Today BDB Computer Systems is involved with the supply and maintenance of PC
systems, as well as with ongoing software development, Web site development, training etc.
BDB Computer Systems started life in Kimberley,
South Africa, in 1982. Originally its primary function was the sale and
maintenance of Apple II and first generation Apple Mac computers, together with the design and sale of software
for them. In those days we had an innovative little program called "Visi-Calc".
This was the forerunner of Lotus, Excel and the plethora of spreadsheet programs
currently available. We would put the program floppy disk (180K capacity)
in one disk drive, and a data disk in the other drive. If you only had one
drive you had to play disc jockey, swapping between program and data disc as
instructed by the program. There was no such think as "on-screen
help" - so you had a printed manual to work with. The typical Apple
computer had 64K of RAM - but if you had a fairly unlimited budget or needed to
do some heavy calculations you could install 128K. One of the first
systems we sold in 1982 comprised 64K RAM, three (yes, THREE! ) floppy drives, a
9" black & white monitor, and a (high speed! ) 80cps dot matrix printer.
supplied an accounting program with it, together with Visi-Calc, and presented
our client with an account for around R8000 - at a time when a decent new family
saloon cost some R12,000.
Around 1984 Apple pulled out of South Africa, leaving the
market wide open for the IBM PC, rapidly followed by the IBM XT, and of course
all the clones. By that time, hard disks were the thing to talk about at
your Friday evening session with the boys. So anyone who considered
himself anyone at all was running a 10Mb (yes, ten megabytes) hard disk - and the real fundis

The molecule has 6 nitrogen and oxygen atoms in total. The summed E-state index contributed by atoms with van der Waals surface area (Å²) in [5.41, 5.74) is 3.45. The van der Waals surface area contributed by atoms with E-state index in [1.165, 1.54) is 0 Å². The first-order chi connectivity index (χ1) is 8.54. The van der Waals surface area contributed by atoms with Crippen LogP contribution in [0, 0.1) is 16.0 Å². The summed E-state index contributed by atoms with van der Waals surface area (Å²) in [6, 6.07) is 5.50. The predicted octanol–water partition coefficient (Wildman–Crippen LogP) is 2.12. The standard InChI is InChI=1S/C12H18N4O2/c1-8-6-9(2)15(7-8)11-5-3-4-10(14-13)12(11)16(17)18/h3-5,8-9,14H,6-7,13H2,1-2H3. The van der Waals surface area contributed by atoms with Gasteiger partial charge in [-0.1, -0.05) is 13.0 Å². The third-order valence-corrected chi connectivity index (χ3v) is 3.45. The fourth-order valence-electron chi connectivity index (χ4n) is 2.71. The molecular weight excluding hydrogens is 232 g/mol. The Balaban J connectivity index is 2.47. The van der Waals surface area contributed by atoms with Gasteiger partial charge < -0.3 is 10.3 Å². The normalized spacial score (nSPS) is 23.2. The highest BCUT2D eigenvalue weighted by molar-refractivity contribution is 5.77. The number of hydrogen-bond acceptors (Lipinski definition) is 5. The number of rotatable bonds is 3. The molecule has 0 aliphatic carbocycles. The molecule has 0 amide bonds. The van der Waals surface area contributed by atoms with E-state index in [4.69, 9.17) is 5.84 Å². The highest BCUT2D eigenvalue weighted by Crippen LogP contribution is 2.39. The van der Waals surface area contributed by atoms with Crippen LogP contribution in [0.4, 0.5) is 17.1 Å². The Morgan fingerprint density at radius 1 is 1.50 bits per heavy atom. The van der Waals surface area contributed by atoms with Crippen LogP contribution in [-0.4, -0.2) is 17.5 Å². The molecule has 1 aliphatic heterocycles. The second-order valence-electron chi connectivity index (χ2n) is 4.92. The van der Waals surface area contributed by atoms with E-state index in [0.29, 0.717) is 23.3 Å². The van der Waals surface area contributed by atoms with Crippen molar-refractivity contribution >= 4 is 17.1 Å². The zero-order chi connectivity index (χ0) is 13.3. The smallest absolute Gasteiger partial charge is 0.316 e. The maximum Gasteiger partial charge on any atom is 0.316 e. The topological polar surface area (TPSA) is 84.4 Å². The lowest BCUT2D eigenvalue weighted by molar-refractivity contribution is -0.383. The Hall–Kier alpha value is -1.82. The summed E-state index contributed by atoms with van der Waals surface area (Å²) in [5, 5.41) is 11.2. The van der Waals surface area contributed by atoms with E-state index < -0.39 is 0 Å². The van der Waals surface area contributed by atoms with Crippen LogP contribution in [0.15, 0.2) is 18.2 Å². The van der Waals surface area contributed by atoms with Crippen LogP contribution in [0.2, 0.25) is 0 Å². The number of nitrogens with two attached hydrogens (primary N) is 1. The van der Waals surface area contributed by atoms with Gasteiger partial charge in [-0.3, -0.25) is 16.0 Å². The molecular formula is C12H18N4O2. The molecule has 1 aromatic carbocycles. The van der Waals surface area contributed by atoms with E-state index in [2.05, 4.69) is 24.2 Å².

were installing up to 640 Kb of RAM. It is rumoured (although I suspect
that this may belong in the category of "urban legends") that Mr. Gates,
referring to the Microsoft imposed limit of 640K, said that "nobody would ever need more than
640K". In those days a decent IBM system (640K, 10 Mb Hard Disk,
12" Green-screen monitor, a reasonable printer and some software to help
run your business could easily set you back R12-13,000 - the cost of a small family
saloon. But, if you were prepared to take your chances with a
"clone" then you could save quite a couple of thousand.
we have progressed quite a way. The system I'm composing this web site on
is a fairly average one by today's standards - a Pentium 2.2 processor, 1Gb
RAM, a 160 Gb Hard Disk, Scanner, ADSL modem, DVD Writer, Laser Printer etc. And it sells for very little more
than that first Apple
I sold back in the dark ages! I can only wonder where on earth will we be
in another 20 years time? I have thought about trying to extrapolate recent trends into
the future, to get an idea of what may happen. However, I have come to the
conclusion that the most likely results of such an exercise will be that I will
1) waste a lot of time and effort and 2) be hopelessly wrong. So, in the
interests of sanity and professional prudence, I say nothing.